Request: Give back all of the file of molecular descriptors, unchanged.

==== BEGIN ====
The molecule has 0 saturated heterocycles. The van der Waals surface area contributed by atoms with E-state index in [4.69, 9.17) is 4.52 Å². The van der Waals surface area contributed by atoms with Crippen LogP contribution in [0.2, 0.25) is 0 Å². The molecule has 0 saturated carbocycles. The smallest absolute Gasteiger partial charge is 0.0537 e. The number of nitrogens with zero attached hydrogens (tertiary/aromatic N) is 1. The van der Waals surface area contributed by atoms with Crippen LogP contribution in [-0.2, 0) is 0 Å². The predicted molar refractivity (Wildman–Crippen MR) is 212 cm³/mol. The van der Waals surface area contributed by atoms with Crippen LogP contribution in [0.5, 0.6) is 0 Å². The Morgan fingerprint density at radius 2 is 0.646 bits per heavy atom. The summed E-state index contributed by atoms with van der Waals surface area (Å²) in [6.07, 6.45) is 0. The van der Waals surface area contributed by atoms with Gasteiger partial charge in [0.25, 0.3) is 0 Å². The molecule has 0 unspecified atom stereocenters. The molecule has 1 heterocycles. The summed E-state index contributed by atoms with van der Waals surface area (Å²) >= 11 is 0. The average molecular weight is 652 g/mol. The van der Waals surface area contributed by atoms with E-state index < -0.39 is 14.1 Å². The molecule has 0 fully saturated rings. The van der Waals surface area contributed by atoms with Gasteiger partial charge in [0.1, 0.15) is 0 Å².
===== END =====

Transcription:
The molecule has 0 saturated heterocycles. The van der Waals surface area contributed by atoms with E-state index in [4.69, 9.17) is 4.52 Å². The van der Waals surface area contributed by atoms with Crippen LogP contribution in [0.2, 0.25) is 0 Å². The molecule has 0 saturated carbocycles. The smallest absolute Gasteiger partial charge is 0.0537 e. The number of nitrogens with zero attached hydrogens (tertiary/aromatic N) is 1. The van der Waals surface area contributed by atoms with Crippen LogP contribution in [-0.2, 0) is 0 Å². The predicted molar refractivity (Wildman–Crippen MR) is 212 cm³/mol. The van der Waals surface area contributed by atoms with Crippen LogP contribution in [0.5, 0.6) is 0 Å². The Morgan fingerprint density at radius 2 is 0.646 bits per heavy atom. The summed E-state index contributed by atoms with van der Waals surface area (Å²) in [6.07, 6.45) is 0. The van der Waals surface area contributed by atoms with Gasteiger partial charge in [0.25, 0.3) is 0 Å². The molecule has 0 unspecified atom stereocenters. The molecule has 1 heterocycles. The summed E-state index contributed by atoms with van der Waals surface area (Å²) >= 11 is 0. The average molecular weight is 652 g/mol. The van der Waals surface area contributed by atoms with E-state index < -0.39 is 14.1 Å². The molecule has 0 fully saturated rings. The van der Waals surface area contributed by atoms with Gasteiger partial charge in [0.1, 0.15) is 0 Å².